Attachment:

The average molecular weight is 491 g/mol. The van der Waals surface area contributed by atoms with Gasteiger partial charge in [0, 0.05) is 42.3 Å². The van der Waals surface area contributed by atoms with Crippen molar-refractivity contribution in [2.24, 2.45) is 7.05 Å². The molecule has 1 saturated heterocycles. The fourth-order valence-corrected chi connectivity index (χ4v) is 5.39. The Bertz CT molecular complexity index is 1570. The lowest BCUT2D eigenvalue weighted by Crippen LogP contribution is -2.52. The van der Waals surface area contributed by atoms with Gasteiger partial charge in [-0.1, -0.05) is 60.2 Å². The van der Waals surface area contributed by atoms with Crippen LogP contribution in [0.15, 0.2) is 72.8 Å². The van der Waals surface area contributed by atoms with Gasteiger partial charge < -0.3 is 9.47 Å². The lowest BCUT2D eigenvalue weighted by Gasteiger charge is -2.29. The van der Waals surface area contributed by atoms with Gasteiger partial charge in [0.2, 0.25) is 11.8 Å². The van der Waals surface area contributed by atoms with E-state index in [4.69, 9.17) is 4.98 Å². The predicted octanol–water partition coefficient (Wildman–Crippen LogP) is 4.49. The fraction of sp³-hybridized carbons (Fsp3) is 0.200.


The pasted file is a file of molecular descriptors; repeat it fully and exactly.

The average molecular weight is 491 g/mol. The van der Waals surface area contributed by atoms with Gasteiger partial charge in [0, 0.05) is 42.3 Å². The van der Waals surface area contributed by atoms with Crippen molar-refractivity contribution in [2.24, 2.45) is 7.05 Å². The molecule has 1 saturated heterocycles. The fourth-order valence-corrected chi connectivity index (χ4v) is 5.39. The Bertz CT molecular complexity index is 1570. The lowest BCUT2D eigenvalue weighted by Crippen LogP contribution is -2.52. The van der Waals surface area contributed by atoms with Gasteiger partial charge in [-0.1, -0.05) is 60.2 Å². The van der Waals surface area contributed by atoms with Crippen LogP contribution in [0.15, 0.2) is 72.8 Å². The van der Waals surface area contributed by atoms with Gasteiger partial charge < -0.3 is 9.47 Å². The lowest BCUT2D eigenvalue weighted by Gasteiger charge is -2.29. The van der Waals surface area contributed by atoms with Gasteiger partial charge in [0.2, 0.25) is 11.8 Å². The van der Waals surface area contributed by atoms with E-state index in [4.69, 9.17) is 4.98 Å². The predicted octanol–water partition coefficient (Wildman–Crippen LogP) is 4.49. The fraction of sp³-hybridized carbons (Fsp3) is 0.200.